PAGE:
Is there a Midwestern sensibility, a sense of who we are? The South, with its terrible history, knows what it is. New England exists as a region and as a reality, with its own history and character. California and Texas are not only states but states of mind. But the Midwest?
Andrew R.L. (Drew) Cayton, a history professor at Miami University in Ohio, has probably written the most thoughtful essays on the Midwest as a place and Midwesterners as a people. His best work that I've seen is a brilliant essay (in a book he co-edited called The American Midwest) which defines the Midwestern region as "the Anti-region."
Few books, in fact, discuss the Midwest as a whole, as a region: books on the South can and do fill whole libraries. Until recently, no Midwestern college or university even taught a course on the Midwest. Cayton himself, in his day job, specializes in American revolutionary history, not the Midwest.
"What distinguishes the Midwest," he writes, "is the absence not just of contested regional meanings, but of any kind of regional discourse itself."
This is serious stuff. If the Midwest is to act as a region, it must know what it is. It must define itself. It needs a unifying portrait, a communal myth. To paint this portrait, we look to our writers, especially our novelists. The Midwest has produced great writers a-plenty but most of them -- Ernest Hemingway, F. Scott Fitzgerald, Sherwood Anderson, Sinclair Lewis -- left to write novels about heroines, like Carol Kennicott, trapped in the region's Gopher Prairies, or heroes, like George Willard, who flee its Winesburgs in search of real life elsewhere. Fitzgerald called the Midwest "the dark fields of the republic:" the phrase comes from The Great Gatsby and describes Nick Carraway's flight from his Midwestern roots.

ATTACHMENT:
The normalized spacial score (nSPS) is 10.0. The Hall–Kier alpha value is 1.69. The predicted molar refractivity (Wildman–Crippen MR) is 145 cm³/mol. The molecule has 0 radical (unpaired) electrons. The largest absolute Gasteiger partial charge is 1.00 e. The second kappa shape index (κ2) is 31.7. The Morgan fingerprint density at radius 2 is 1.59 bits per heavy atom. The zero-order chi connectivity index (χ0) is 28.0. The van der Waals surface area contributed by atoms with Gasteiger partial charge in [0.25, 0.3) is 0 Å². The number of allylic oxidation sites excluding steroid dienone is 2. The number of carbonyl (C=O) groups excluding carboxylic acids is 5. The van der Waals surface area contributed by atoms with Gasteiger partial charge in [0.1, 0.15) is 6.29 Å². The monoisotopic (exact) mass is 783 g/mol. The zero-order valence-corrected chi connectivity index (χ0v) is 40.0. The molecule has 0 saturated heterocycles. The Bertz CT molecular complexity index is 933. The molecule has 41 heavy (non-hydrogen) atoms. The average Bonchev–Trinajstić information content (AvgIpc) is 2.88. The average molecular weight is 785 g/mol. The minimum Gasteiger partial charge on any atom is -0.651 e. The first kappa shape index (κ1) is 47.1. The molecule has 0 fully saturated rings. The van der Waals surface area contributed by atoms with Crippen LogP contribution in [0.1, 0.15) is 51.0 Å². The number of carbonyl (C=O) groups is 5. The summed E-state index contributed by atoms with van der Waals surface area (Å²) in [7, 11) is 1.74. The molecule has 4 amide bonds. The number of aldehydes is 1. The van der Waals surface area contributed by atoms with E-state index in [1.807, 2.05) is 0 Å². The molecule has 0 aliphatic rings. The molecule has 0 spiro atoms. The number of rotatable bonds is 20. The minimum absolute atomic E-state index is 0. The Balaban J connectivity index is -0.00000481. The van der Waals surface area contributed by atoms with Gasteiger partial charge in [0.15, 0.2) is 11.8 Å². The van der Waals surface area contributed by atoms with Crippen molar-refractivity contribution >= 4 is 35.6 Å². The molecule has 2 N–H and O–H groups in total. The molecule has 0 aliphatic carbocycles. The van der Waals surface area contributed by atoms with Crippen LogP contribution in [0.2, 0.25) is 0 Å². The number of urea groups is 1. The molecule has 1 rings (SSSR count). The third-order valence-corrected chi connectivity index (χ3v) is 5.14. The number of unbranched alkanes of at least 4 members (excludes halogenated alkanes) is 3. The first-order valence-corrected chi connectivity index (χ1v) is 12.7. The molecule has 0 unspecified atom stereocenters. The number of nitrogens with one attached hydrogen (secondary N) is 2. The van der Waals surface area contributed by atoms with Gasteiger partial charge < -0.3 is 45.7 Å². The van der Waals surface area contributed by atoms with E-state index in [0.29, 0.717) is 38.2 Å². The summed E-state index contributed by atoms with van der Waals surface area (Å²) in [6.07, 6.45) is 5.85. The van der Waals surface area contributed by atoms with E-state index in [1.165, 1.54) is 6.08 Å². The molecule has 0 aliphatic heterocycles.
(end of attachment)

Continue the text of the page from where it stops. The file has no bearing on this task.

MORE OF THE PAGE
I'd argue that, despite what Cayton says, there is a Midwestern literature and it's alive and well and painting that portrait. It's a literature that is distinctly Midwestern, in the sense that it couldn't be written anywhere else. Like the Midwest itself, it's a subtle literature, not much given to high drama, about people who live quiet lives, seeking meaning as individuals in a landscape that goes to some effort to discourage individualism. For a region so rooted in the soil, the Midwest can seem elusive, and these writers are able to grasp these lives as they pass by.
There's something almost mystical about most Midwestern writing today, as opposed to the sensuality of Southern literature or the realism of California. So much Midwestern literature, both by those who left and those who stayed, seems to be about a sort of Brigadoon, a place in our memory that we went to some trouble to escape but never really left, and now can't find again.
Examples abound. Both Gopher Prairie and Winesburg live on in the popular imagination as places to leave that we still carry with us, wherever we go. Anyone who has ever lived in a Gopher Prairie or a Winesburg know that Lewis and Anderson got these places right -- not only the stultifying sameness but, beneath the surface, exotic lives led, just out of sight.
But the real mysticism of Midwestern writing is more visible in more recent works, the products of a Midwest that is aging, becoming less hopeful, a little sour, almost gothic, with an irony that some of this earlier writing lacked. I'm thinking of books by people like Marilynne Robinson, the Iowa City author whose novels, like Gilead and Home, may be the best writing coming out of the Midwest, or anywhere. These are hushed books, about vivid lives lived quietly. There is a powerful link between past and present in them: their Midwesterners know that what they plant in the spring will be harvested in the fall.